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Old 02-16-2007, 08:46 PM   #1
MDesigner
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Registered: Jun 2004
Distribution: openSUSE 10.2
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Yet another "which distro to get?" thread..but a little more specific


I'm not a newb by any means, and I used to mess around a bit on old BSD SysV machines, as well as Solaris. I tried Slackware 10.x a couple years ago.. it's nice, though having to config everything through text files is a little annoying at times. Package management could be better. I've also been using openSUSE 10.2 lately. I like it quite a bit, it's a nice desktop experience, though on my current rig (Athlon64 3600+, 512MB RAM, GeForce 6200LE card), it seems a bit sluggish (KDE, Beryl are running, might be why).

I'm not really looking to ditch Windows (yet), so at the moment I'm looking for a good Linux distro that works well equally as a desktop experience and a server (LAMP). It'd be nice to config most things with a GUI, but I'm fine with a bit of text config here and there, editing conf files and such. Package management is a big deal to me. openSUSE's YaST is pretty nice.. not too hot on the fact that the main repo mirror doesn't always work, and people are like "well, use ftp.skynet.be instead".. and even then, there are applications that skynet doesn't have, so you have to add other repo's to YaST (to install Beryl, for example). YaST seems to resolve dependencies pretty well, too.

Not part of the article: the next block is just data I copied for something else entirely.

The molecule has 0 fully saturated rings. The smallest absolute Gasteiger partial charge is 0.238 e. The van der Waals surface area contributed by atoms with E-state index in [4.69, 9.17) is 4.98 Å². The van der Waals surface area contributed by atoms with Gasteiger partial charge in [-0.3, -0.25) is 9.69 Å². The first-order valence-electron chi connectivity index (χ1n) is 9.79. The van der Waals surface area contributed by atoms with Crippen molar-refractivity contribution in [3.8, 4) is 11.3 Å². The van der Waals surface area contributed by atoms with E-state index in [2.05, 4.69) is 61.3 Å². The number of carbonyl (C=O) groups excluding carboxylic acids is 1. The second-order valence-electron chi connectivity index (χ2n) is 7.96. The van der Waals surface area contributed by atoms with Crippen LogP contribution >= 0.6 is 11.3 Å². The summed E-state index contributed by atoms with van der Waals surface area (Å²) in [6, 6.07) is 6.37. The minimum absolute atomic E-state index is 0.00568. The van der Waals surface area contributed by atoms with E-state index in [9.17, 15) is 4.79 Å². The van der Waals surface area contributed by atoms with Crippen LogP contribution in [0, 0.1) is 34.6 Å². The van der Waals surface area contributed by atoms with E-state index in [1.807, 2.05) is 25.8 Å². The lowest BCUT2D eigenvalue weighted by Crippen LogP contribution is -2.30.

I'm sure people will recommend Ubuntu. I'll say that I'm not into trying out distros just because they're popular, because popular isn't always good. But I keep hearing that Debian package management is the best.. why is that? What is the advantage of deb management over rpm? I also hear with Ubuntu, if you're on version 7.1x and version 7.3x is out..you can do an in-place upgrade without even rebooting, is that true? What do I do when openSUSE 10.3 comes out? Is there an easy way to do a similar upgrade?

One more thing on package management and I'll cut my rambling. Some stuff in openSUSE's repo is a couple versions old. And in some apps, they update them with security fixes and important changes.. and yet the SUSE repo doesn't list it (because no one has built a package for it yet). It would be nice to at least have the option to grab something that's new. AND it would be killer to be able to roll back to a previous version (say I upgraded and the new version has some bugs). Can openSUSE do that? Can Ubuntu?

Last edited by MDesigner; 02-16-2007 at 08:48 PM.
 
Old 02-17-2007, 04:28 AM   #2
uselpa
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Registered: Oct 2004
Location: Luxemburg
Distribution: Slackware, OS X
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deb is no better than rpm, but quite often Debian packages are simply better build than rpm packages. That said, it applies to Debian-stable, maybe Debian-testing, but not necessarily to Debian-unstable or Ubuntu or any other .deb-using distro.